Do you ever wonder what the world would be like if more BIPOC women were in charge. Because, same. I think this week’s newsletter will give you a taste of what it would be like 👀
Let's get glowing
News, News, News! 📰
End the double standards for the Global South 🌍 Ugandan climate justice activist, Vanessa Nakate, is calling out the double standards on the climate crisis. African countries are at the frontline of the climate crisis. But Africa is responsible for less than 4% of global emissions. The severe impacts of climate change on Africa/the Global South are not making headlines in the way the recent heatwaves in the UK, Europe and the US are. Vanessa is calling for media to do better. And for governments to put their money where their mouth is: stop investing in fossil fuels!
Science, Technology, Engineering, Maths (STEM):
More BIPOC women in STEM 👩🏾🔬 Star-Trek actress Sonequa Martin-Green has partnered with Million Girls Moonshot. Together, they’re aiming to get 1 million girls into STEM programs. Sonequa was inspired by the late Nichelle Nichols - a former Star-Trek actress who also advocated for girls in STEM 🥺
See also: Faith Odunsi from Nigeria is the World Math Champion after solving 19 math questions in 1 minute! And: STEM Sisters, by and for women of colour, won big at the TechDiversity Awards.
Extra Nuggets 👀
- President of the Board 👩🏽💼 Janet Yang is new president of the Film Academy. She’s the first Asian person to hold the position, and the fourth woman.
- Two strikes for Bey 🎳 Beyonce is righting some wrongs after using an “ableist slur” in her new song Heated. She also didn’t ask for Kelis’ permissionto feature Milkshake in Energy.
- Support Black businesses 💲 Black Business Month is here. Here’s some excellent Black woman owned businesses to support this month, and always.
- Her Majesty, the Coloniser 🙊 ICYMI, Indigenous Australian Senator Lidia Thorpe referred to the colonising her majesty Queen Elizabeth in her oath of allegiance. We love a bit of sass!
What we’re loving this week:
Read - Yasmine El Rashidi on how to Read Your Way Through Cairo. Spoiler alert: you’ll be adding more to your reading list, all in the name of wanderlust! ✈️
Listen - Thirst by Fijiana (aka Pallaví). Still listening to this on repeat! 🙌🏾
Eat - Sinfully Spicy’s Masala Macaroni. The Indian-Italian fusion you never knew you needed 🤤
A Chai-Versation To Listen To! 🍵
Image Via: Chai Break Podcast
I had the pleasure of chatting with Shwetha & Rema a couple of times. They interviewed me as the founder of Glowreel! You can tune in to the latest episode of Chai Break here. And, I interviewed them to learn more about their journey behind Chai Break, and what they hope to achieve with the podcast
Grab your cup of chai, and let’s go!
How did the idea for Chai Break come about?
Being an immigrant and dealing with visa issues, I (Shwetha) was going through a very difficult time in my career, where I wanted to move jobs but I couldn’t. While dealing with that, there came a point where it dawned on me that nothing’s stopping me from branching out. And that was when I sat down one day and jotted down 5 different ideas and went over to Rema’s apartment and over a couple of glasses of wine shared it with her. The podcast idea was the one that clicked and the rest, as they say, is history!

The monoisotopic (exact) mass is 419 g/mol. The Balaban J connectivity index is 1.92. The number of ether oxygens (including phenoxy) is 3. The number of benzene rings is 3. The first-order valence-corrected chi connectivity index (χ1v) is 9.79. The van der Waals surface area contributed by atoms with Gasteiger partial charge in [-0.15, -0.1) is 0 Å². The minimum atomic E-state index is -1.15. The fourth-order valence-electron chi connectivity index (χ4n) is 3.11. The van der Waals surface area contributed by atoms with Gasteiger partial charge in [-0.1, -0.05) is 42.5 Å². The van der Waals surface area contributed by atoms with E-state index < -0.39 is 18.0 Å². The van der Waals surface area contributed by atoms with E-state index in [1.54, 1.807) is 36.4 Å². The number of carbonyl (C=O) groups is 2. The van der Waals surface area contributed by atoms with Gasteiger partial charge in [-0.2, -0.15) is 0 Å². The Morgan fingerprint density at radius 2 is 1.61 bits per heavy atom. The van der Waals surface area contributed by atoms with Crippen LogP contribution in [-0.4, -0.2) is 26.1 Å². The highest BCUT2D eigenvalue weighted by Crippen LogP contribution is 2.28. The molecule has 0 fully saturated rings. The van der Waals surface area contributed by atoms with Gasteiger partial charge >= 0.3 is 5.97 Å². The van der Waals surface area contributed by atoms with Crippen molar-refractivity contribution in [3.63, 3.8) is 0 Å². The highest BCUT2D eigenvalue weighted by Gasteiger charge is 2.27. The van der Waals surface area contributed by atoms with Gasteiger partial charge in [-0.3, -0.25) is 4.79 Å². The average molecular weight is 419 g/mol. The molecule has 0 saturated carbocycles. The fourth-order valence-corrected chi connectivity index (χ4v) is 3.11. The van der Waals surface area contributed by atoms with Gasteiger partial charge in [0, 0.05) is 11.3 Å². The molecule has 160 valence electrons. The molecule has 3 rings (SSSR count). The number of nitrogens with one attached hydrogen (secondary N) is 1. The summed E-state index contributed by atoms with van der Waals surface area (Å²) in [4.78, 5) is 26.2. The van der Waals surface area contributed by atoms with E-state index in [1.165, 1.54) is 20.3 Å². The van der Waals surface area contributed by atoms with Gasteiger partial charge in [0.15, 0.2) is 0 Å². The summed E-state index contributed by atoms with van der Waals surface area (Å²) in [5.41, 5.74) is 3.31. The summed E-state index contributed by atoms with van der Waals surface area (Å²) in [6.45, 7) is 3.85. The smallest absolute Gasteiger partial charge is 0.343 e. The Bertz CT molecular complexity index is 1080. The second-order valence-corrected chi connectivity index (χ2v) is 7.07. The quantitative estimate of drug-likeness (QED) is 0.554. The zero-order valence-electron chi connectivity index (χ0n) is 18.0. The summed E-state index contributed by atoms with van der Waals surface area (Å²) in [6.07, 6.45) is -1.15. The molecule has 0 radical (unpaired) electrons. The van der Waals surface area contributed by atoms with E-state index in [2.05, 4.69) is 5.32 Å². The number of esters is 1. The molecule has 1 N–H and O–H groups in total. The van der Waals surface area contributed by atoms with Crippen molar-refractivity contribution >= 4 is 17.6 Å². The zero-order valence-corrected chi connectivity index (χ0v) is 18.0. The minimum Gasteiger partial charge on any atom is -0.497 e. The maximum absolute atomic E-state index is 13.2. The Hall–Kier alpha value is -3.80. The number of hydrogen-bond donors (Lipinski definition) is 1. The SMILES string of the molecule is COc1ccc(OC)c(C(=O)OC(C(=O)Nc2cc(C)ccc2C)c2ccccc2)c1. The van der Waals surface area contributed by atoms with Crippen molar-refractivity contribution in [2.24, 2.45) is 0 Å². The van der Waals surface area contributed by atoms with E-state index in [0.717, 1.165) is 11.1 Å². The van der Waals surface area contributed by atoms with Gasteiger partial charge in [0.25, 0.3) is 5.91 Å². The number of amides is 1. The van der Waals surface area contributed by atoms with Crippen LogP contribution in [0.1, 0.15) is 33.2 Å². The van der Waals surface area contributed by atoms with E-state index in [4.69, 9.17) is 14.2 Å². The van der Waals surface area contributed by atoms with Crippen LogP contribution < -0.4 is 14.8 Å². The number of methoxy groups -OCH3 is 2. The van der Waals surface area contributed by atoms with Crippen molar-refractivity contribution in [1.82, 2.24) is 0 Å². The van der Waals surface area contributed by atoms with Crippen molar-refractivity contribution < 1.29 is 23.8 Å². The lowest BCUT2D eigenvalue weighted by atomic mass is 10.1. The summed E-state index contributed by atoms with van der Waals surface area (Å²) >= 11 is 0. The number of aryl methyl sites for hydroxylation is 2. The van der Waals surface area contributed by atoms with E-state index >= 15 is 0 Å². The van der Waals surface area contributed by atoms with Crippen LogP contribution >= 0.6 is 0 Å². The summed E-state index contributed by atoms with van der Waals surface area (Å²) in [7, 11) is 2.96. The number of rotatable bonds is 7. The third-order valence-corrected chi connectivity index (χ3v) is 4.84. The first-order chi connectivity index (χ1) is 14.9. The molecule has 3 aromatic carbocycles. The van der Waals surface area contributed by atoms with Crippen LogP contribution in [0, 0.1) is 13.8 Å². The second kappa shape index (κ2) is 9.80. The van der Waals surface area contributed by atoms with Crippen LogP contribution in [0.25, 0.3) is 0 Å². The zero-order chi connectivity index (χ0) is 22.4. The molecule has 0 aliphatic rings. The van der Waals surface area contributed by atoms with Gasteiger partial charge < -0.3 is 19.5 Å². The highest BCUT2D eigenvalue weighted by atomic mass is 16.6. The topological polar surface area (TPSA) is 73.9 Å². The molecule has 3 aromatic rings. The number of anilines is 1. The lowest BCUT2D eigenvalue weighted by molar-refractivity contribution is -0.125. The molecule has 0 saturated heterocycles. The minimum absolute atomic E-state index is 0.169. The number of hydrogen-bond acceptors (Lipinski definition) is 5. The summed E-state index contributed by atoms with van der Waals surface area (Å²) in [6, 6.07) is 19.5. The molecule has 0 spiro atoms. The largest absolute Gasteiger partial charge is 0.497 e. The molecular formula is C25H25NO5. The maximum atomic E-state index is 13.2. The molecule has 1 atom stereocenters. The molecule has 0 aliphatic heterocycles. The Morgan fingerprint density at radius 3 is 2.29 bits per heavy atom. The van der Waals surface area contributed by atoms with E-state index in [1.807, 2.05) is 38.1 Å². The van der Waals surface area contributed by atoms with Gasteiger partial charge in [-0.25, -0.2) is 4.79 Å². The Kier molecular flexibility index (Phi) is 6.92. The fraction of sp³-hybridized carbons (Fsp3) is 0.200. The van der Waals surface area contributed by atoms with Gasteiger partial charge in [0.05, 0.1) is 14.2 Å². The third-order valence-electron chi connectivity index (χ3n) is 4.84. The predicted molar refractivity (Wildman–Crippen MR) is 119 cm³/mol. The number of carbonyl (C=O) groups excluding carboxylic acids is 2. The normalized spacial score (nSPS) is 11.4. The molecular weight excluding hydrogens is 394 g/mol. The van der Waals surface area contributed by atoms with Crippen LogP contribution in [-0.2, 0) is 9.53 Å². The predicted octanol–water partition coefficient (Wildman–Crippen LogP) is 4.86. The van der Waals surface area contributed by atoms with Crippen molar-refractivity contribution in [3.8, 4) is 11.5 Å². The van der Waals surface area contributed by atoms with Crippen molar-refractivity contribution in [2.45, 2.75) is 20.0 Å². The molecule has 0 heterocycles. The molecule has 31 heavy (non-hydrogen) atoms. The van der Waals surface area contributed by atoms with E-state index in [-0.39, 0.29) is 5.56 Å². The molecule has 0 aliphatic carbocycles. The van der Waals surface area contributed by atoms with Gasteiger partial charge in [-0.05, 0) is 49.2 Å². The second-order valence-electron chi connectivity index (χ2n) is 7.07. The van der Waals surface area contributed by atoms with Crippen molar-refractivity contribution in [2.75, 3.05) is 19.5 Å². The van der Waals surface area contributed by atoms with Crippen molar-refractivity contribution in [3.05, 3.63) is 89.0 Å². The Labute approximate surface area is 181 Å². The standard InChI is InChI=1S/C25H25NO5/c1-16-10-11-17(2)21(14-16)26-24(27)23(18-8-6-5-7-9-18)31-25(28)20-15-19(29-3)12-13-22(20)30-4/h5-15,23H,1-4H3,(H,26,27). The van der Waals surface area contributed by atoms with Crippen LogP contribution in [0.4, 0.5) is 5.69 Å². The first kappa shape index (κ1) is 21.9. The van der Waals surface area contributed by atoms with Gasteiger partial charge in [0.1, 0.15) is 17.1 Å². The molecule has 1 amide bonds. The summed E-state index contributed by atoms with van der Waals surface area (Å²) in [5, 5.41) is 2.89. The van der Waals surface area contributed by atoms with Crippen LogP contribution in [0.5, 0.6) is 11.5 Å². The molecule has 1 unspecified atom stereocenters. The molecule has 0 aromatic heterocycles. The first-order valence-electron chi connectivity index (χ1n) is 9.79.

Who is Chai Break for?
Very good question. Chai Break started out as being a cathartic outlet for us, 2 brown women who never had avenues to express their real thoughts about the uncomfortable stuff, whether it was dealing with body issues, motherhood, self love and more. Soon after the podcast went live, the overwhelmingly positive responses we received from women across the globe about how much our conversations resonated with them; made us realize that Chai Break is for each of these women, everyday women like us, like you, who are questioning the norm, working on personal growth, doing a whole lot of unlearning and are overall just strong women.
What do you hope to achieve through your podcast?
The answer to this kind of spills over from the previous one. We’re in the midst of Season 2, interviewing South Asian women from all across the globe making a difference in their communities, you and Glowreel being one of them! As we started talking to these women, each chai-versation left us so energized and inspired, which led us to our vision for Chai Break, to create a community of like-minded women we call “Your Vibe, Your Tribe”. We have a lot of exciting things planned and at the core of it all is the question, “how do we add value to the lives of these amazing women, who each have so much to bring to the table”.
Highlights and challenges of starting Chai Break?
Highlights - most definitely the feedback we got from our community, which has been very encouraging and kept us going when we lacked motivation.
Another big one is our amazing sound editor, Felipe, without whom our podcast wouldn’t sound anything like it does. He is of course amazing at his job but also very patient!
Challenges - the biggest challenge or rather a learning curve was with the technicalities of podcasting! We went through some frustrating moments early on, having to re-record entire episodes!
At the moment, we are working on learning the ropes around how to grow our listeners, which is a whole new world to us!
But working through these challenges has been a rewarding experience.
What are your top tips for BIPOC women who are wanting to blaze their own trail?
- Don’t let circumstances stop you from dreaming, dream it and go for it despite that.
- Utilize social media in ways that enrich your life, detox your feed to match your mindset and your goals.
- Make mindfulness and manifestation a daily practice, it will help keep you grounded, centered and give you the strength to go over bumps in the road with grace.
One Lioness To Another
“Our melanin will always make us marvellous... Just imagine what that sea of sisterhood would look like. Magic!”